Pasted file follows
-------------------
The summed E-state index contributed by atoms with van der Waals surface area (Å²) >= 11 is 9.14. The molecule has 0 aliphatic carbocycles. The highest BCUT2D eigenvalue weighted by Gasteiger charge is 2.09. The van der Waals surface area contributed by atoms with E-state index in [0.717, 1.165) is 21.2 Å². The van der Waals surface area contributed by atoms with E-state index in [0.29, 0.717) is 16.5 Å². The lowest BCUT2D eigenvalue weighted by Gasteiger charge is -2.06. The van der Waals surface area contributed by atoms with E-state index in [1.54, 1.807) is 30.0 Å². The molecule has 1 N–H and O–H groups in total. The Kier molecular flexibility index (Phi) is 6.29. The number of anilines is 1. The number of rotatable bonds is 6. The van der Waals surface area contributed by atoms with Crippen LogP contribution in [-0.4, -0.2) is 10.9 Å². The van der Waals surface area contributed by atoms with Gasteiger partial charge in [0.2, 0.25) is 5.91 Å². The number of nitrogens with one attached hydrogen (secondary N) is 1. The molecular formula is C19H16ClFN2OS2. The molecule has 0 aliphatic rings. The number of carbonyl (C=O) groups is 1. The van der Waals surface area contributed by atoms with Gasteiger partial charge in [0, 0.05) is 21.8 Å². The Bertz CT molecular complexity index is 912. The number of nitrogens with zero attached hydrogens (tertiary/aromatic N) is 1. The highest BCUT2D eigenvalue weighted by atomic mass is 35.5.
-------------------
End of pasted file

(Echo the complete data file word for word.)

The summed E-state index contributed by atoms with van der Waals surface area (Å²) >= 11 is 9.14. The molecule has 0 aliphatic carbocycles. The highest BCUT2D eigenvalue weighted by Gasteiger charge is 2.09. The van der Waals surface area contributed by atoms with E-state index in [0.717, 1.165) is 21.2 Å². The van der Waals surface area contributed by atoms with E-state index in [0.29, 0.717) is 16.5 Å². The lowest BCUT2D eigenvalue weighted by Gasteiger charge is -2.06. The van der Waals surface area contributed by atoms with E-state index in [1.54, 1.807) is 30.0 Å². The molecule has 1 N–H and O–H groups in total. The Kier molecular flexibility index (Phi) is 6.29. The number of anilines is 1. The number of rotatable bonds is 6. The van der Waals surface area contributed by atoms with Crippen LogP contribution in [-0.4, -0.2) is 10.9 Å². The van der Waals surface area contributed by atoms with Gasteiger partial charge in [0.2, 0.25) is 5.91 Å². The number of nitrogens with one attached hydrogen (secondary N) is 1. The molecular formula is C19H16ClFN2OS2. The molecule has 0 aliphatic rings. The number of carbonyl (C=O) groups is 1. The van der Waals surface area contributed by atoms with Gasteiger partial charge in [0, 0.05) is 21.8 Å². The Bertz CT molecular complexity index is 912. The number of nitrogens with zero attached hydrogens (tertiary/aromatic N) is 1. The highest BCUT2D eigenvalue weighted by atomic mass is 35.5.